Thursday, 2 June 2011

Inflation - A fine and fitting thing?

Many will point to various factors contributing to the high level of inflation in the UK. Some blame the banks (blame them for everything) some blame quantitative easing (printing money) and some blame immigration/imports (anything outside coming in, basically).

One factor, which I believe to be core to the issue seem not to get much airtime (not in this sense):

The BoE ignoring house inflation

It’s probably worth pointing out, that I believe that if the money supply is constant, inflation plus growth = 0. Where the sum doesn’t equal zero, there is inflation or deflation. This forms the basis of my opinions – it has to be one or the other.

Let’s take housing inflation. This was, as we are led to believe caused by interest rates being too low. It’s something I agree with. So why, when these assets start to deflate, does this result in inflation. Is it the banks fixing things, is it QE, is it outside influences?

This is where I have another theory. Going back to my belief that the money supply will only increase through inflation or growth, you have to take a look at what drives the interest rate the BoE set, in order to keep inflation reasonable (inflation is never good anyway, so you have to wonder whether targeting 2% is a good thing overall, but that’s a story for another day).

The BoE targets the increase in prices of consumer goods via the CPI (Consumer Price Index). This is a weighted index of prices of the most popular goods and services in the UK. Sounds like a reasonable benchmark, doesn’t it.

Growth is ignored from the calculation, but then again growth means everyone gets more value for their money in constant terms, so that’s what should happen. If the economy grows by 5%, against everyone else, then you’d expect the exchange rate to follow suit. It’s reasonable therefore that the government targets inflation and allows growth to do what it does.

So, house prices, if they’re not inflation, they must be growth right? Well, not in the truest sense of the word...well, not in any sense of the word. So, why didn’t the government do anything to target this ‘house inflation’. This is the question, and where my thought process leads to.

If you’re publishing inflation and growth numbers, markets react and the consequences will meet expectations at a macro level. The government however ignored this increase.

For me, housing inflation is part growth, part inflation. Why so? Well, it’s essentially geared investing, just like fractional reserve banking. Consumers can gain, through gearing. Some of this is cashed in (growth), some is never recognised (inflation). Causing everyone to pay a higher price

Let’s say for arguments sake, 20% of that ‘increase’ over the ten years from 1997-2007 was inflation. This is inflation that has never been accounted for. Things go crash bang, and the government has to fill the whole with QE. You can set the story how you like, “The banks failed, the market needed liquidity”. The reality for me however is that the inflation was sitting in the background, being ignored and unfortunately when the packs of cards fell down the government had to print to cover the inflation, which we will now see for some time. The over inflation we see in the coming years will be equal and opposite to the inflation that was ignored under labour.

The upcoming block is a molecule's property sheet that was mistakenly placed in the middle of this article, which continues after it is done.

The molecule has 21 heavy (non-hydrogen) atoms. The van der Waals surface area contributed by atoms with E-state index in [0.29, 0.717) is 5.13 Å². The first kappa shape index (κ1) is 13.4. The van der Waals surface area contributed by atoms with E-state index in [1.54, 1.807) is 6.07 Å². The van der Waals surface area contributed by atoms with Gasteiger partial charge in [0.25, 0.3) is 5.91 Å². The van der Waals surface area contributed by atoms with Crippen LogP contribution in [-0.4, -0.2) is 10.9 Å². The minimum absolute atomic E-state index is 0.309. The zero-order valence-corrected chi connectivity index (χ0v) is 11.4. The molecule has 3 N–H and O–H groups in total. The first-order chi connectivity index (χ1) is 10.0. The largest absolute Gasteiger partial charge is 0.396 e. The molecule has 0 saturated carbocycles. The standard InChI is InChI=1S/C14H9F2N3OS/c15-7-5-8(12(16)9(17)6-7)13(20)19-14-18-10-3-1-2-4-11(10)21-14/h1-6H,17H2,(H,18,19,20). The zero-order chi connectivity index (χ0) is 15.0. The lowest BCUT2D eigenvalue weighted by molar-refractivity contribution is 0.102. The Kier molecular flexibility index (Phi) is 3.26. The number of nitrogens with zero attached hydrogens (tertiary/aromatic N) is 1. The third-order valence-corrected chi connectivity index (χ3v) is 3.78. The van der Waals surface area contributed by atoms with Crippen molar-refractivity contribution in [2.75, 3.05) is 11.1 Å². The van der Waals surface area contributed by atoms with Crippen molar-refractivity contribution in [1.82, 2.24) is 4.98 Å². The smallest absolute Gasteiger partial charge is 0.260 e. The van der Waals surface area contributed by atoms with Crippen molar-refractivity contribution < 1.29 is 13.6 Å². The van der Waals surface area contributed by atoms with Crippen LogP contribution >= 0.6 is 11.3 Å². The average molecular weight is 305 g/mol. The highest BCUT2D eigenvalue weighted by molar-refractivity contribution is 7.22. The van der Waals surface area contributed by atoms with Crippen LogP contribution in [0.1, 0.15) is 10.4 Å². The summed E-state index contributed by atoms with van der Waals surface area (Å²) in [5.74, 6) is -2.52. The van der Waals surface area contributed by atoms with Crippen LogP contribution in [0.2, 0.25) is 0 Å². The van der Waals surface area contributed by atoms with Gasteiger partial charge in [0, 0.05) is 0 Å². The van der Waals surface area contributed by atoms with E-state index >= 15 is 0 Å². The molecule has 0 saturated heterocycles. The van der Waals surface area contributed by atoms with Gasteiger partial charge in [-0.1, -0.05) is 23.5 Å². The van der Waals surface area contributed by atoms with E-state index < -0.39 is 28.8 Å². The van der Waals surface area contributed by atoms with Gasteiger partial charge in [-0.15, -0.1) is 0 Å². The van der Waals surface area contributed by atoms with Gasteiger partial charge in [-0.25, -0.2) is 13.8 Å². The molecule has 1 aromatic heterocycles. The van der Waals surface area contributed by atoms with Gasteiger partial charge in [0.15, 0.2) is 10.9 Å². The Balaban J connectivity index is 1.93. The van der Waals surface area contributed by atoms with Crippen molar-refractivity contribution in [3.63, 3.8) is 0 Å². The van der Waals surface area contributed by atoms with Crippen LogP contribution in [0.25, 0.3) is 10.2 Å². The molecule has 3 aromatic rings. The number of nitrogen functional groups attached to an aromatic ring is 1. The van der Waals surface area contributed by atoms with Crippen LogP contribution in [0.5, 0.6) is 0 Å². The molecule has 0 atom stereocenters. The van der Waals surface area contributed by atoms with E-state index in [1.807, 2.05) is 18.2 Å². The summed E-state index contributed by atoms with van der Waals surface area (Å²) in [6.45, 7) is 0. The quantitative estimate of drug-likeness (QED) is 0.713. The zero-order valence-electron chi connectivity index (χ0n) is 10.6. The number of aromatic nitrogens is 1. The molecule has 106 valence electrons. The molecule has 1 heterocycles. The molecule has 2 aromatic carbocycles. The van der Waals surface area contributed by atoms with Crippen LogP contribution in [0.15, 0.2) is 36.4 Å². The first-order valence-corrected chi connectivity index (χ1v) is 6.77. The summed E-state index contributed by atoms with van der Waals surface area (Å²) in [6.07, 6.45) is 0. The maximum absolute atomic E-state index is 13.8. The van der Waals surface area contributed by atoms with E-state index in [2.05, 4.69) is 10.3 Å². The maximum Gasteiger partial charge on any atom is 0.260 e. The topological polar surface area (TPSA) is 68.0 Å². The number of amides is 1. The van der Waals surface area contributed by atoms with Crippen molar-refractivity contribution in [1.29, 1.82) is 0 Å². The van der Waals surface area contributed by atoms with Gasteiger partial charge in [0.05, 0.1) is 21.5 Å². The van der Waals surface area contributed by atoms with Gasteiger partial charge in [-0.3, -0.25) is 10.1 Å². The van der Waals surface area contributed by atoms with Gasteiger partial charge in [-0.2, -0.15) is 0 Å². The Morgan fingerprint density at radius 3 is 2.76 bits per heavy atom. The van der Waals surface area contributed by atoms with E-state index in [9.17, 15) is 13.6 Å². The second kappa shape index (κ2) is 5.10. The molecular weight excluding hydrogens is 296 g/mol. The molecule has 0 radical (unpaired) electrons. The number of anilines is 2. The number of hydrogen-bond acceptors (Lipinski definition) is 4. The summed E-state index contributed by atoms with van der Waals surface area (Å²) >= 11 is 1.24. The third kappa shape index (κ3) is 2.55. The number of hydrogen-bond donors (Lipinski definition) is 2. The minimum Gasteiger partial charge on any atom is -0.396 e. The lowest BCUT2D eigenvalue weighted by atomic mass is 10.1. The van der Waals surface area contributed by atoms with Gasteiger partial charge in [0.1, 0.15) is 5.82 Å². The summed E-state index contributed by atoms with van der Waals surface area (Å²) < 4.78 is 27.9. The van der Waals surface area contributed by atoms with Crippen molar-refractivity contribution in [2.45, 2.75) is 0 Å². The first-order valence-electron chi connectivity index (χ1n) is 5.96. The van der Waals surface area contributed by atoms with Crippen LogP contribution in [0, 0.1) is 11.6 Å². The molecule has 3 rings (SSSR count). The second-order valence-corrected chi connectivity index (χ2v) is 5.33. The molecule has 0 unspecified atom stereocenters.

The Great Recession didn’t cause this, poorly targeted Government policy caused it. The Great Recession just made them face the truth. Why admit it though, when you can blame it on someone else and keep spitting out The Old Lie.


Mark Wadsworth said...

"The reality for me however is that the inflation was sitting in the background, being ignored and unfortunately when the packs of cards fell down the government had to print to cover the inflation, which we will now see for some time."

I had to think about that for a couple of days, but yes, that is an excellent way of looking at it.

The original inflation in house prices (which was nearly 100% monetary inflation, not 20% as you say) means that there is an extra £1,000 billion in mortgages outstanding (or whatever the figure is) which otherwise wouldn't exist, and the flip side of that is that there must also be £1,000 billion extra cash sitting in bank accounts or invested in bank bonds etc etc.

The government is too scared of allowing house prices to crash and the bad debts to be written off (even though this would be the best thing to do) so it has to make up the shortfall somehow, and spread the losses around a bit via inflation, rather than letting small identifiable groups take the losses on the chin.

James Quigley said...

The 20% was just pulled from thin air for effect, but the more I think of it, the more I agree with your point on it all being inflation. Nearly all of it anway - you would need to take away actual inflation reported plus growth during the period, and the rest would be the damage the government is covering. Logic being, the base price would move in line with other things, if there wasn't supply issues (or other factors like excessive regulation, but it's supply as top level explanation).

Looks like about £200bn was what was required.

James Quigley said...

"for effect" should probably read as "to differentiate inflation and growth"

Mark Wadsworth said...

JQ, it wasn't as low as 20%, it wasn't as high as 100% either, you are allowed to make assumptions in this game.